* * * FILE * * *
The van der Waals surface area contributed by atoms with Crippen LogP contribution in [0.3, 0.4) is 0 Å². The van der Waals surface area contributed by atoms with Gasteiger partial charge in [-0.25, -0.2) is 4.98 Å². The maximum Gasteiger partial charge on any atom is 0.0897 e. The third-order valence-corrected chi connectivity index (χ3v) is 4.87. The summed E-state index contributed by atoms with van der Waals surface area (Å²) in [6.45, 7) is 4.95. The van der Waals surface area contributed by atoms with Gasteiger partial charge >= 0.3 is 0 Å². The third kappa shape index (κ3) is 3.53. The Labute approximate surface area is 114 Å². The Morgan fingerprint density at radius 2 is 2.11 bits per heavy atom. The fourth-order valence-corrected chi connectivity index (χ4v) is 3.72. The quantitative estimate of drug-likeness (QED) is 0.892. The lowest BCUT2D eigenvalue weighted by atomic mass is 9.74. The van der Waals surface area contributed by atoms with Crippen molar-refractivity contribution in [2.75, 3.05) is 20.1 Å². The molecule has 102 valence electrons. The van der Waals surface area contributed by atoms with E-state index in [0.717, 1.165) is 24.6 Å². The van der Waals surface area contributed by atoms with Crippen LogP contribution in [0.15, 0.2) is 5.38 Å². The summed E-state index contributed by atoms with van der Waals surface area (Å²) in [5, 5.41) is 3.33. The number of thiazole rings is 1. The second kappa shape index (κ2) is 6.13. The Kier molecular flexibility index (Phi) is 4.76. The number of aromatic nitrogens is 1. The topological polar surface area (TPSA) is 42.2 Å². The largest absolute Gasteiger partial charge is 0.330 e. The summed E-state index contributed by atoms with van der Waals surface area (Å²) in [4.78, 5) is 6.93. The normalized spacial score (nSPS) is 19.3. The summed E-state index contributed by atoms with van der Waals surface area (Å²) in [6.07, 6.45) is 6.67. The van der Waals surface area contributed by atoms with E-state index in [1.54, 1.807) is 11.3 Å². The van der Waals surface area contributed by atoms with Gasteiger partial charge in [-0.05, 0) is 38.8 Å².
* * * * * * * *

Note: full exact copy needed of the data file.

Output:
The van der Waals surface area contributed by atoms with Crippen LogP contribution in [0.3, 0.4) is 0 Å². The van der Waals surface area contributed by atoms with Gasteiger partial charge in [-0.25, -0.2) is 4.98 Å². The maximum Gasteiger partial charge on any atom is 0.0897 e. The third-order valence-corrected chi connectivity index (χ3v) is 4.87. The summed E-state index contributed by atoms with van der Waals surface area (Å²) in [6.45, 7) is 4.95. The van der Waals surface area contributed by atoms with Gasteiger partial charge >= 0.3 is 0 Å². The third kappa shape index (κ3) is 3.53. The Labute approximate surface area is 114 Å². The Morgan fingerprint density at radius 2 is 2.11 bits per heavy atom. The fourth-order valence-corrected chi connectivity index (χ4v) is 3.72. The quantitative estimate of drug-likeness (QED) is 0.892. The lowest BCUT2D eigenvalue weighted by atomic mass is 9.74. The van der Waals surface area contributed by atoms with Crippen molar-refractivity contribution in [2.75, 3.05) is 20.1 Å². The molecule has 102 valence electrons. The van der Waals surface area contributed by atoms with E-state index in [0.717, 1.165) is 24.6 Å². The van der Waals surface area contributed by atoms with Crippen LogP contribution in [0.15, 0.2) is 5.38 Å². The summed E-state index contributed by atoms with van der Waals surface area (Å²) in [5, 5.41) is 3.33. The number of thiazole rings is 1. The second kappa shape index (κ2) is 6.13. The Kier molecular flexibility index (Phi) is 4.76. The number of aromatic nitrogens is 1. The topological polar surface area (TPSA) is 42.2 Å². The largest absolute Gasteiger partial charge is 0.330 e. The summed E-state index contributed by atoms with van der Waals surface area (Å²) in [4.78, 5) is 6.93. The normalized spacial score (nSPS) is 19.3. The summed E-state index contributed by atoms with van der Waals surface area (Å²) in [6.07, 6.45) is 6.67. The van der Waals surface area contributed by atoms with E-state index in [1.54, 1.807) is 11.3 Å². The van der Waals surface area contributed by atoms with Gasteiger partial charge in [-0.05, 0) is 38.8 Å².